By Lee Zi Xin

“I have nothing to do every day”, says Ahmmad, as he speaks to me about the long wait for closure of his injury compensation claim. It’s been four months since the accident, and he has been out of work since.

His relationship with his boss has deteriorated and his former workmates appear unwilling to be in contact with him.

Ahmmad recalls that before the accident happened, his boss and co-workers were nice to him. His is a tale of strained relationships, probably one that is repeated among many injured workers.

Ahmmad was an air-conditioning repairman for about two months before the December 2015 accident, where a part of his hand between his thumb and index finger suffered burns. At first, Ahmmad didn’t think it was anything serious because, according to him, it didn’t hurt much. When, two days later, it became painful, Ahmmad went to his boss for help. Ahmmad’s boss asked him to go to a clinic in Little India, but the doctor there redirected him to Tan Tock Seng Hospital (TTSH). Apparently, the injury was too serious for the doctor to handle.

When Ahmmad came back to his company dormitory and told his boss he had been referred to TTSH, his boss’ response was a surprising one. “Why you go Tan Tock Seng?” the boss said. “Tan Tock Seng no good!”.

The boss personally drove Ahmmad to Changi General Hospital where he was admitted and underwent a skin graft operation. Up to this point, the boss seemed to care that Ahmmad got the necessary medical care.

Today however, whenever Ahmmad calls his boss on the phone, the boss is hostile towards him. As for his workmates, Ahmmad says they’re shunning him. They “no receive my call.”

Maybe the change in the boss’ attitude is the result of Ahmmad’s long stay in hospital and the high cost that resulted. He was in hospital for two weeks, he says, and after that, was given more than three months medical leave. It is quite apparent that the boss finds him a burden to keep on the payroll.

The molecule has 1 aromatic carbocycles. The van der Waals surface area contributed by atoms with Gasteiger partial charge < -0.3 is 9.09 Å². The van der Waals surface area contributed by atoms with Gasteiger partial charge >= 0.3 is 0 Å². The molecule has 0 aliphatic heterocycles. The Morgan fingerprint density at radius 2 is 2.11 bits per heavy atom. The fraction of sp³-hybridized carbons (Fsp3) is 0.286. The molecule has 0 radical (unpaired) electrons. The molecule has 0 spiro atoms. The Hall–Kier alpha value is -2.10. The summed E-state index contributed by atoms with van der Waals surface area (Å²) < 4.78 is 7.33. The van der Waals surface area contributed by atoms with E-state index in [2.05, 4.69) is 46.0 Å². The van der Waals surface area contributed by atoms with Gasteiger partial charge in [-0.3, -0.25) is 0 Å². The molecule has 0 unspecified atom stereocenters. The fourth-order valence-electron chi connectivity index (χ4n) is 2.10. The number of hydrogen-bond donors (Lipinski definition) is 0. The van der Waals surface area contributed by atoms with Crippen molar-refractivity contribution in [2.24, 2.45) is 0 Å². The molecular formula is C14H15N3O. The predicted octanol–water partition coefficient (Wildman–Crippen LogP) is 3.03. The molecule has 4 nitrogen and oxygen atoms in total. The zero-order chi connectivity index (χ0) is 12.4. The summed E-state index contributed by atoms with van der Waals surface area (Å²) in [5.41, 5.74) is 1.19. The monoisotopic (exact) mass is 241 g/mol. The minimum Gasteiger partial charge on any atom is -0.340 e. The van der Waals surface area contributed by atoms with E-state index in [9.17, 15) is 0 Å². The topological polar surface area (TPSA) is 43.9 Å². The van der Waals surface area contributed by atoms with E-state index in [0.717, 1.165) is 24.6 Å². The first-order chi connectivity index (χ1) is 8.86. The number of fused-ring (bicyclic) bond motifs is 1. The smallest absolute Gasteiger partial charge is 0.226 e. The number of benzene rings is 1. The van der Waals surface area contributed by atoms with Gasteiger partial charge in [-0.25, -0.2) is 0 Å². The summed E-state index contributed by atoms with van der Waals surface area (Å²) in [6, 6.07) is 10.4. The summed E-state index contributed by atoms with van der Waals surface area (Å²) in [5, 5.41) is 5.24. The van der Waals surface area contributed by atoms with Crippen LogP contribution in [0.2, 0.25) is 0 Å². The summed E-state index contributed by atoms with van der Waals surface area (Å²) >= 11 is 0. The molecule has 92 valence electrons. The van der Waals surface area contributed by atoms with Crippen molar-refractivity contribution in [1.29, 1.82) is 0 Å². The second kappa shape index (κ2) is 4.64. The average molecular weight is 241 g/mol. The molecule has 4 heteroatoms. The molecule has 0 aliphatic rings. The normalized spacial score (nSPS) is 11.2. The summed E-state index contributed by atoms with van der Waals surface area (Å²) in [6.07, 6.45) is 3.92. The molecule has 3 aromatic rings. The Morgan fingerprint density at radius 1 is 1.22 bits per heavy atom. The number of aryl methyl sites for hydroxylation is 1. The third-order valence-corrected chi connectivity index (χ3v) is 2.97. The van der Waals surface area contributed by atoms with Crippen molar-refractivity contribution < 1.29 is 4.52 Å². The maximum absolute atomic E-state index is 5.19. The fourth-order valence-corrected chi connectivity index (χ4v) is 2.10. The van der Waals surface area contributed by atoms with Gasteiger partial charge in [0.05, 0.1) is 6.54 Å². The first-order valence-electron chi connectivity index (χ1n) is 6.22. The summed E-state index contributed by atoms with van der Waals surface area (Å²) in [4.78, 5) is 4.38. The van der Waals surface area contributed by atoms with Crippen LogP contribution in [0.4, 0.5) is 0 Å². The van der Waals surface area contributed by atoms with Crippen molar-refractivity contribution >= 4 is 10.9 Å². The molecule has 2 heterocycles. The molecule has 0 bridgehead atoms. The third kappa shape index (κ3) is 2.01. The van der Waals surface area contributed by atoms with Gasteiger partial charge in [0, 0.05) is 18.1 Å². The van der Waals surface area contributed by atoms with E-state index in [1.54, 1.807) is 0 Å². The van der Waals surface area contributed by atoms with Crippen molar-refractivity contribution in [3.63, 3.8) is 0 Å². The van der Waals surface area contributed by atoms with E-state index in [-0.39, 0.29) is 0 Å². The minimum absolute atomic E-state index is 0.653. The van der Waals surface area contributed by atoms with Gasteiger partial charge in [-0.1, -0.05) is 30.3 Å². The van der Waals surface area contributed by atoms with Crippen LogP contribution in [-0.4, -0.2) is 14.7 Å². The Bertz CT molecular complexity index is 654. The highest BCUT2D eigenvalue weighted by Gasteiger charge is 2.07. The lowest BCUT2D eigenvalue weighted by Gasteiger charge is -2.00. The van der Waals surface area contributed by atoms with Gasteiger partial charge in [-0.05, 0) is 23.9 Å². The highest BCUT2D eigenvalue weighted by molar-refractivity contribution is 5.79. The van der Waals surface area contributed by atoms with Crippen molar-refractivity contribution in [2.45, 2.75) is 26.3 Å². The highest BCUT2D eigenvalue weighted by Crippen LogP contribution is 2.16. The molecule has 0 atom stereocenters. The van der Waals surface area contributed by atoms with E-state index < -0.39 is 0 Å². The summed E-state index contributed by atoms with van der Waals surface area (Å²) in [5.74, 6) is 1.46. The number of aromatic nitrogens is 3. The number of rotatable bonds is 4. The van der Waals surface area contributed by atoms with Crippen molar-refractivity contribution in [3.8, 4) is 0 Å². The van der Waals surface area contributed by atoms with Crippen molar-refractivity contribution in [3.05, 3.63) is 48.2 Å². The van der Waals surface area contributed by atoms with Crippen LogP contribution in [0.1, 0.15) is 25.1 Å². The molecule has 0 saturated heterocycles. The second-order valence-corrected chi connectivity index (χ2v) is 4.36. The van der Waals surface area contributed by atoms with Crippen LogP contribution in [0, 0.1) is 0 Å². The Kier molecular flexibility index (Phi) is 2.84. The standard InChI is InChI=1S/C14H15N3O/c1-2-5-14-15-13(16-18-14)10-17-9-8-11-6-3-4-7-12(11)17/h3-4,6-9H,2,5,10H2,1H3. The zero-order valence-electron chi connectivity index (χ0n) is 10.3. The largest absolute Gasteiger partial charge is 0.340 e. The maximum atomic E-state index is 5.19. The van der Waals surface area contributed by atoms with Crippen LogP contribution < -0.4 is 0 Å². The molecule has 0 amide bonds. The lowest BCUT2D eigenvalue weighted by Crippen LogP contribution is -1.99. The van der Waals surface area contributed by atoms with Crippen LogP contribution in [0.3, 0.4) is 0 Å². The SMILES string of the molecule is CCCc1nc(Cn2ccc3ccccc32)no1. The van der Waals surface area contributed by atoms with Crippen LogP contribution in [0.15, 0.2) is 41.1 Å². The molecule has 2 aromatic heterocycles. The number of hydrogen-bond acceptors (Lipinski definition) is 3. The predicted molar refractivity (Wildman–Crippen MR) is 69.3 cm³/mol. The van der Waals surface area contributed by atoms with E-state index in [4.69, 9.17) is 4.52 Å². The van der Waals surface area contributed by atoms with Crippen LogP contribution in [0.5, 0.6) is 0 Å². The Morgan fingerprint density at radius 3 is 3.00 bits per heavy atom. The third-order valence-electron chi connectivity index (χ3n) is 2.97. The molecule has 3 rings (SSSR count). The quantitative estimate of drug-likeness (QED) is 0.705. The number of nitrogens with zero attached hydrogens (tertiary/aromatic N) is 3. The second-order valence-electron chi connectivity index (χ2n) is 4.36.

This would be consistent with what a workmate told him one day: that the boss was wanting to repatriate Ahmmad. To avoid this fate, he immediately gathered all his things and left the company dorm without telling anyone. He now stays with a friend who is helping to cover the accommodation costs for the time being.

When I ask him why he didn’t want to go back to Bangladesh, Ahmmad explains that he wanted to continue receiving treatment for his hand. When it has healed, he does wish to return and see his family.

Initially, Ahmmad did not tell his family in Bangladesh about the accident because he was “scared they all crying”. It was Ahmmad’s uncle, who is also working in Singapore, who broke the news to his family. Ahmmad says that when he spoke to them over the phone, “they crying a lot” and “ask me to go back”. Ahmmad adds that being short of money, he hasn’t been able to call home as frequently as before.

For now, Ahmmad is fortunate enough to have people who are helping him through this period. He gets meals from TWC2 and his uncle extends him some cash. But the family is having a hard time. His parents are not working and they, together with his younger sister and two younger brothers, all depend on the money Ahmmad earns to sustain themselves. Following the accident, “makan [is] very hard for them now”, he tells me with a sad expression.

Despite this setback, Ahmmad still wants to find another job in Singapore. His family needs the money. This says a lot about how little choice foreign workers have. They’d pay large sums of money to buy jobs in unfamiliar countries, working under employers who may abuse and exploit them, in jobs that are dangerous and put them at risk of injury. Despite the accident, Ahmmad would do it again.